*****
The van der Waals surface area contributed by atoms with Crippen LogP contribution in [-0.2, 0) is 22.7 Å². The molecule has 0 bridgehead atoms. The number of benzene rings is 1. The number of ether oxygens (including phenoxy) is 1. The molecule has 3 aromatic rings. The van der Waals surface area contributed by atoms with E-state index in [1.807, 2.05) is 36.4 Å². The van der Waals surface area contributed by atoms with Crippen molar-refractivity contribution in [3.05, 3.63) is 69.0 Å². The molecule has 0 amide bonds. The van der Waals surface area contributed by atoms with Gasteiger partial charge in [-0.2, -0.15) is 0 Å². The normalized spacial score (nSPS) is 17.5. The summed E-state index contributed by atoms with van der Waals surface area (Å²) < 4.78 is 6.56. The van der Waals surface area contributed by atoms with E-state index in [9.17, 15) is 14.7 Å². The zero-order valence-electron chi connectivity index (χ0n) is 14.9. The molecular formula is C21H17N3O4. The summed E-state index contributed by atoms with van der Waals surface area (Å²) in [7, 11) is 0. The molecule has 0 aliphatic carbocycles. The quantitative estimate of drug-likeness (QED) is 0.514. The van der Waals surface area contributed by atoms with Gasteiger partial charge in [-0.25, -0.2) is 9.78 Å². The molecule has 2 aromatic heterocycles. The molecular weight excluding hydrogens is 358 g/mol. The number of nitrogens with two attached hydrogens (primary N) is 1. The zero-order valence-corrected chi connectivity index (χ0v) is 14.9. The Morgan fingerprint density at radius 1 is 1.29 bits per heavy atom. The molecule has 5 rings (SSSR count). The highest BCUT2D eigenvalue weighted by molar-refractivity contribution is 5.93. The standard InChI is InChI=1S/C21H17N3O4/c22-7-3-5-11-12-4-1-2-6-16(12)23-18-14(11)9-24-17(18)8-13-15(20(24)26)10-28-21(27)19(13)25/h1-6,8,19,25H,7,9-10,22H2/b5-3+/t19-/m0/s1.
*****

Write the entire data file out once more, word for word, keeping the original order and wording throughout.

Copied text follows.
The van der Waals surface area contributed by atoms with Crippen LogP contribution in [-0.2, 0) is 22.7 Å². The molecule has 0 bridgehead atoms. The number of benzene rings is 1. The number of ether oxygens (including phenoxy) is 1. The molecule has 3 aromatic rings. The van der Waals surface area contributed by atoms with E-state index in [1.807, 2.05) is 36.4 Å². The van der Waals surface area contributed by atoms with Crippen molar-refractivity contribution in [3.05, 3.63) is 69.0 Å². The molecule has 0 amide bonds. The van der Waals surface area contributed by atoms with Gasteiger partial charge in [-0.2, -0.15) is 0 Å². The normalized spacial score (nSPS) is 17.5. The summed E-state index contributed by atoms with van der Waals surface area (Å²) < 4.78 is 6.56. The van der Waals surface area contributed by atoms with E-state index in [9.17, 15) is 14.7 Å². The zero-order valence-electron chi connectivity index (χ0n) is 14.9. The molecular formula is C21H17N3O4. The summed E-state index contributed by atoms with van der Waals surface area (Å²) in [7, 11) is 0. The molecule has 0 aliphatic carbocycles. The quantitative estimate of drug-likeness (QED) is 0.514. The van der Waals surface area contributed by atoms with Gasteiger partial charge in [-0.25, -0.2) is 9.78 Å². The molecule has 2 aromatic heterocycles. The molecular weight excluding hydrogens is 358 g/mol. The number of nitrogens with two attached hydrogens (primary N) is 1. The zero-order valence-corrected chi connectivity index (χ0v) is 14.9. The Morgan fingerprint density at radius 1 is 1.29 bits per heavy atom. The molecule has 5 rings (SSSR count). The highest BCUT2D eigenvalue weighted by molar-refractivity contribution is 5.93. The standard InChI is InChI=1S/C21H17N3O4/c22-7-3-5-11-12-4-1-2-6-16(12)23-18-14(11)9-24-17(18)8-13-15(20(24)26)10-28-21(27)19(13)25/h1-6,8,19,25H,7,9-10,22H2/b5-3+/t19-/m0/s1.